In the past year, Affleck and Dykhuis have shared paper-based panels onto which they independently layered individual images and materials. Affleck contributed the squirrel image that became the anchor motif that interweaves with, for example, bits of domestic detritus, mapped components, board-game play, and lyrics from a song by the Talking Heads.


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to Aug 26

Kids from Mulgrave Park: Summer Camp in Our Town

Exhibiting: August 1 - 26
Closing Reception: Friday, August 24 from 4-6pm
Organized by René Boudreau, Hyla Silburt, Barbara Lounder and Peter Dykhuis


The artwork will also be on display for Park Days in Mulgrave Park on August 25 and 26.

From August 1-17, Summer Camp leaders from Mulgrave Park are using the HERMES space as a drop in destination during summer outings where their camper kids can map out where they have been, and make drawings of what they have seen and done. This will culminate in a public display and reception on Friday August 24, from 4-6 pm.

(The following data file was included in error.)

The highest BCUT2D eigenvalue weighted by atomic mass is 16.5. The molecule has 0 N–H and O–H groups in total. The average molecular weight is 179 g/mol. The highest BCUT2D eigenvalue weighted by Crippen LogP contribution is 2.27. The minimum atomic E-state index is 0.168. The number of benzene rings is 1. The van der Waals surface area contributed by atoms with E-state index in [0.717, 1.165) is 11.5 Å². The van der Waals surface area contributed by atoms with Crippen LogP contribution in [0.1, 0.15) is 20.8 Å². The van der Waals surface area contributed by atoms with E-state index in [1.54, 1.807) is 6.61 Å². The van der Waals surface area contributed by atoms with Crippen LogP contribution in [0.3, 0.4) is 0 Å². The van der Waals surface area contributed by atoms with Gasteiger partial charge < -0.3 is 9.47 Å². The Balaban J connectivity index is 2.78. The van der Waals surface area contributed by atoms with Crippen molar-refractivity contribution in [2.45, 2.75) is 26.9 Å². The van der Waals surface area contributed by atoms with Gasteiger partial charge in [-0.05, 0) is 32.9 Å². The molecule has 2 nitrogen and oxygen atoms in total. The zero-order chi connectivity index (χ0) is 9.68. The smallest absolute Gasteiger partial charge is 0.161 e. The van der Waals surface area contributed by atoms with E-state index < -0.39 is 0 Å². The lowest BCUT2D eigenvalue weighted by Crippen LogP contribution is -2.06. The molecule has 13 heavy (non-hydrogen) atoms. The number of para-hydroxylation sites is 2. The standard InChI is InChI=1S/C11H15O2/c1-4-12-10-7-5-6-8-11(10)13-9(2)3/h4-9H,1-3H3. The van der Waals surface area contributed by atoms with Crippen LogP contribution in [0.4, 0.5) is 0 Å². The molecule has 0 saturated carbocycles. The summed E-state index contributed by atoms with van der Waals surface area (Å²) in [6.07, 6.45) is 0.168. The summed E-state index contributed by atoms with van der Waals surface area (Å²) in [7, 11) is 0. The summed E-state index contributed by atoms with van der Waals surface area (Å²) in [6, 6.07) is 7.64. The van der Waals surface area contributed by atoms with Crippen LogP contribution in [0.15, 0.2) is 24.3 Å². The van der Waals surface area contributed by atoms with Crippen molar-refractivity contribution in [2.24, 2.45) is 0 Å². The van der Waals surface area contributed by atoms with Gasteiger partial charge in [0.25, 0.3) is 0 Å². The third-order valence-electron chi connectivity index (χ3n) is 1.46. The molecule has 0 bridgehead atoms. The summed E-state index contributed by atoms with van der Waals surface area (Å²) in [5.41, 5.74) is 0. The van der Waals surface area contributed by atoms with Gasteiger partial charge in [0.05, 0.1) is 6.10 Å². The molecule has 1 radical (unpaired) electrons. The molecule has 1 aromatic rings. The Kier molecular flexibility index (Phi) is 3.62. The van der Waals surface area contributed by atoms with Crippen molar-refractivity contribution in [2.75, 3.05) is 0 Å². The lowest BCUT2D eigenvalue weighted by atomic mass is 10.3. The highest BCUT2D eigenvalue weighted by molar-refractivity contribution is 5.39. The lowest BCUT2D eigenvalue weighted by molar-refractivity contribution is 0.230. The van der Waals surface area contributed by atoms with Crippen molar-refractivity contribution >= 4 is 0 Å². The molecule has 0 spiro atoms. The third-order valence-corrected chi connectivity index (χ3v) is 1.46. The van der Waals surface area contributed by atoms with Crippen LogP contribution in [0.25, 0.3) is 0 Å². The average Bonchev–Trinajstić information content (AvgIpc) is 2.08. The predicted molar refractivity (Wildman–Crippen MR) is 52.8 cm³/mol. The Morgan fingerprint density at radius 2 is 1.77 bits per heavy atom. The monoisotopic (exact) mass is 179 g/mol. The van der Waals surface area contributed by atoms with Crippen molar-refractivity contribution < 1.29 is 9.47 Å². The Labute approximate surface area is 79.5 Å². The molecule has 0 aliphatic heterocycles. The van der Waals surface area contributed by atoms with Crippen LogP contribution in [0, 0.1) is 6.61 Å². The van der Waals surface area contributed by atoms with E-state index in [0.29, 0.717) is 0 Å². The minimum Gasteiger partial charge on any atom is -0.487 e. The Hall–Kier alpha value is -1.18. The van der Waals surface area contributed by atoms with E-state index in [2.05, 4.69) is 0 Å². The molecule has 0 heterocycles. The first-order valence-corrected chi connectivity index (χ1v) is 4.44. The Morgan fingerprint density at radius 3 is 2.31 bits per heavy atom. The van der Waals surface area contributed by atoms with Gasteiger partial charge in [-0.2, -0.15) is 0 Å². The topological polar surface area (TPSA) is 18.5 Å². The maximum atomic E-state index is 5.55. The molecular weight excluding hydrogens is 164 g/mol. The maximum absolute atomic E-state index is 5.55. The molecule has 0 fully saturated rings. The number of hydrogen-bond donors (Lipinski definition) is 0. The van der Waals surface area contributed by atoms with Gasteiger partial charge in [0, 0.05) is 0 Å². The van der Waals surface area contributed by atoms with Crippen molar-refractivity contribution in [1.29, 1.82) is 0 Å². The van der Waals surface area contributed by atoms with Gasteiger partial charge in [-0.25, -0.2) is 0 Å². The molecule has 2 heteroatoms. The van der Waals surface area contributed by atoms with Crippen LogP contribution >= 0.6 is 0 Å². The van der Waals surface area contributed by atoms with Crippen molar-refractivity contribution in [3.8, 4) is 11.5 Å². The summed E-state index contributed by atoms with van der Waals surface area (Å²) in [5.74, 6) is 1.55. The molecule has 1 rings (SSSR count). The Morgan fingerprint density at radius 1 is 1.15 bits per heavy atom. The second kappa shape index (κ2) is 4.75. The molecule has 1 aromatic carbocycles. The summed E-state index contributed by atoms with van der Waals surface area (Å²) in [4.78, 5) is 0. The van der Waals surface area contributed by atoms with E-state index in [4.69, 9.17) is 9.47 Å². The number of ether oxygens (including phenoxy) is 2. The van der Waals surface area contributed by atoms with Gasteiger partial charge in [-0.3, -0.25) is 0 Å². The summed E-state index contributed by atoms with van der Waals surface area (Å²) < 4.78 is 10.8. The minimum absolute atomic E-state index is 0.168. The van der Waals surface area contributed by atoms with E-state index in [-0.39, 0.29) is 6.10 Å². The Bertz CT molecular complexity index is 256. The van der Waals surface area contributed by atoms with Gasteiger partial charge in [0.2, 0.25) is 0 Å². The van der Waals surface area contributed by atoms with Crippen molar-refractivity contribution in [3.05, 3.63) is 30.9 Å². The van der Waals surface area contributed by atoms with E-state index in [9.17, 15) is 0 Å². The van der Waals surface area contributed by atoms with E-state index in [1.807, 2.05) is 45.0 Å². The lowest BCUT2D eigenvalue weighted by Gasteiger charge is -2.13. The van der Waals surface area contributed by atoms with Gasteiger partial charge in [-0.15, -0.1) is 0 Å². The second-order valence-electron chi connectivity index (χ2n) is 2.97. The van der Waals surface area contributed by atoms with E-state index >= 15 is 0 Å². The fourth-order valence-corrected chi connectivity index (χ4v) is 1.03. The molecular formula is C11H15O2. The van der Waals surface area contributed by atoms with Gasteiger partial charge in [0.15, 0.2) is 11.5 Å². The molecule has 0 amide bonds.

The Mulgrave Park Caring and Learning Centre was opened in 2007 by a group of concerned community members who wanted a place for people to go when they needed services and information they could not otherwise obtain. The Centre has grown to be a community hub that serves people, brings services and collaborations into the neighbourhood, and allows for children to develop through programming for parents. The Centre has a community garden, lots of social and cultural activities, and residents of all ages enjoy some great fun during the many annual celebrations. Please join us in celebrating the art made by children in the 2018 Summer Camp program.

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to Jul 28

Magnetic Attraction: Modules and Components